I agree. It’s for this reason that I don’t think well of Ronald Reagan or George W. Bush. (Or Sam Yorty).

  2. @ Old Nat

    “Phase 1 occurred under Thatcher, when the remaining urban areas which had voted Tory, moved to voting Labour.

    Phase 2 occurred later when formerly Tory rural constituencies moved to voting LD or increasingly SNP.”

    This doesn’t really answer the question though. What happenned to those last Tory constituencies that switched to Labour in 1997? There were 5 or 6 of them weren’t there? Were they Phase 1 constituencies that were simply late? Or were they Phase 2 constituencies that chose Labour instead of the other two parties?

  3. @ Charles Stuart

    “The US presidential election will be very close, perhaps a rerun of 2000, this time possibly with Obama winning. I think it’s too soon to say who the Republican will be but I’d like to see Michael Bloomberg as an independent. That could upset everything and he could win some states.”

    I know I already responded to this but I had some additional thoughts.

    The only time the Republican Party has ever split a presidential election vote allowing a Democrat to come in and win was 1912. So it’s not a common occurence. But in this seemingly never ending s*it show of a Presidential Primary where no one can really seem to be the frontrunner for more than a few days, we’re seeing some major divides within the GOP to the extent that I could see a third party right wing choice emerging or even more than one emerging out of the Primary.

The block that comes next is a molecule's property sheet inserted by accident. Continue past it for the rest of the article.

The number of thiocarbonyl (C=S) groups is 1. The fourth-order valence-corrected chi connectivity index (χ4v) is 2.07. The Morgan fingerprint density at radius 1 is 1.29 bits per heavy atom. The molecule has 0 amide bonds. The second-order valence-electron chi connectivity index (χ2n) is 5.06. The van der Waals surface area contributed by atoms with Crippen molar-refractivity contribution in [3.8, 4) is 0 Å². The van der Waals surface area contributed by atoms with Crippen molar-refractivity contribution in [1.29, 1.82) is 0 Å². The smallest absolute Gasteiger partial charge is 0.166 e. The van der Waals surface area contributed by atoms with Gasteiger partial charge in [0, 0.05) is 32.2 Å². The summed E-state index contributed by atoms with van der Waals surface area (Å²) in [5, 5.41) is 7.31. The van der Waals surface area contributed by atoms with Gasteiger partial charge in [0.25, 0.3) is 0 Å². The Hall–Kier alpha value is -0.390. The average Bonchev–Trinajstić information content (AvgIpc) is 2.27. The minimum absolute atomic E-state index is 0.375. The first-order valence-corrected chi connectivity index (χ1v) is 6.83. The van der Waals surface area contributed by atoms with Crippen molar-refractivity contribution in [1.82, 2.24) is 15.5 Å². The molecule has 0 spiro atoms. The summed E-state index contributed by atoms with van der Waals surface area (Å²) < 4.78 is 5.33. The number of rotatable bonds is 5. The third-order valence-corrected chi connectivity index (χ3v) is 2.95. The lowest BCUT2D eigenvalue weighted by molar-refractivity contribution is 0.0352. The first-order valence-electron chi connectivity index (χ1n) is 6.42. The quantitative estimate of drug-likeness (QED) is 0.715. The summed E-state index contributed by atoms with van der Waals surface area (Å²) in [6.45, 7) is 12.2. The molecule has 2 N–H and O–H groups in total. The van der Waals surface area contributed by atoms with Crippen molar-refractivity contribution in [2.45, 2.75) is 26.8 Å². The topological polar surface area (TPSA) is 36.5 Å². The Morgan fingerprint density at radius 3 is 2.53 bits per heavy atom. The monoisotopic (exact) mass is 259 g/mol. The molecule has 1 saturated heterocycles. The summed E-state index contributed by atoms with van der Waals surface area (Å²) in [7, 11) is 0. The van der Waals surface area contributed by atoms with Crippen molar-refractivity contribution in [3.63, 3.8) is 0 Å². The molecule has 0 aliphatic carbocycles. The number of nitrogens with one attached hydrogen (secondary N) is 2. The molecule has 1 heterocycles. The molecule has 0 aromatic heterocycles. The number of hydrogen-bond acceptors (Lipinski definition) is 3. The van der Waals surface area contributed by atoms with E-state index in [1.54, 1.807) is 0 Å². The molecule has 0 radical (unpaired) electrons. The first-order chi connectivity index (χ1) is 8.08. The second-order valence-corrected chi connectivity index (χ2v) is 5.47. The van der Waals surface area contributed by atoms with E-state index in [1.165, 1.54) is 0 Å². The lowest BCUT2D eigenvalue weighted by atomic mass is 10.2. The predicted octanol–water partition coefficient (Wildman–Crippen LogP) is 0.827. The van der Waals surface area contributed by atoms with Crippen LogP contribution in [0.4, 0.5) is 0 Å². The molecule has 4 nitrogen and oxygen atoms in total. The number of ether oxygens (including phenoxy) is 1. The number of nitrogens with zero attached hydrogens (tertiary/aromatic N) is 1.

Ron Paul represents hardcore conservatism but of the 1920’s. Mitt Romney is unacceptable to a good number of Fundamentalists because he’s a Mormon. Also, he simply is not extreme enough for the Teabagging wing of the party. Both men take positions that are an anathema to most mainstream Republicans. Romney will frequently change his positions in order to benefit himself politically but his original positions stick. If either were to get the nomination, I could see a right wing splinter breaking off in protest.

    Newt Gingrich is a little different in how he inspires a third party run. See although he’s hated by the right wing pseudo-intellectual crowd, he would generally unite most Republicans behind his candidacy. But he is such a vile, nasty, awful, corrupt, disgusting person, a third party candidate could emerge as someone appealling to voters on all sides of the ideological spectrum who might want a change but are turned off by Gingrich. Basically, you’d get a Perot type, who was a true third party candidate who appealled to voters in both parties (polling found that his voters were drawn evenly from Clinton and Bush voters…..on election night when he congratulated Bill Clinton on his victory before the result had been projected, half of the crowd was booing and jeering and half the crowd was cheering).

    The reason I am dismissive of Bloomberg is that he is generally a very weak candidate who fails to appeal to either Democrats or Republicans. His initial victory in 2001 was a fluke. He’s a Democrat but he wanted to be mayor and realized that the Republican Party had a fairly open field while the Democratic Party did not. He would have lost but for 9/11 and stupid comments of his feckless opponent, Mark Green (who has lost just about every election he’s ever run). Even then, Bloomberg won narrowly, winning because of the Liberal Party (had it just been Democratic and Republican votes, Bloomberg would have lost).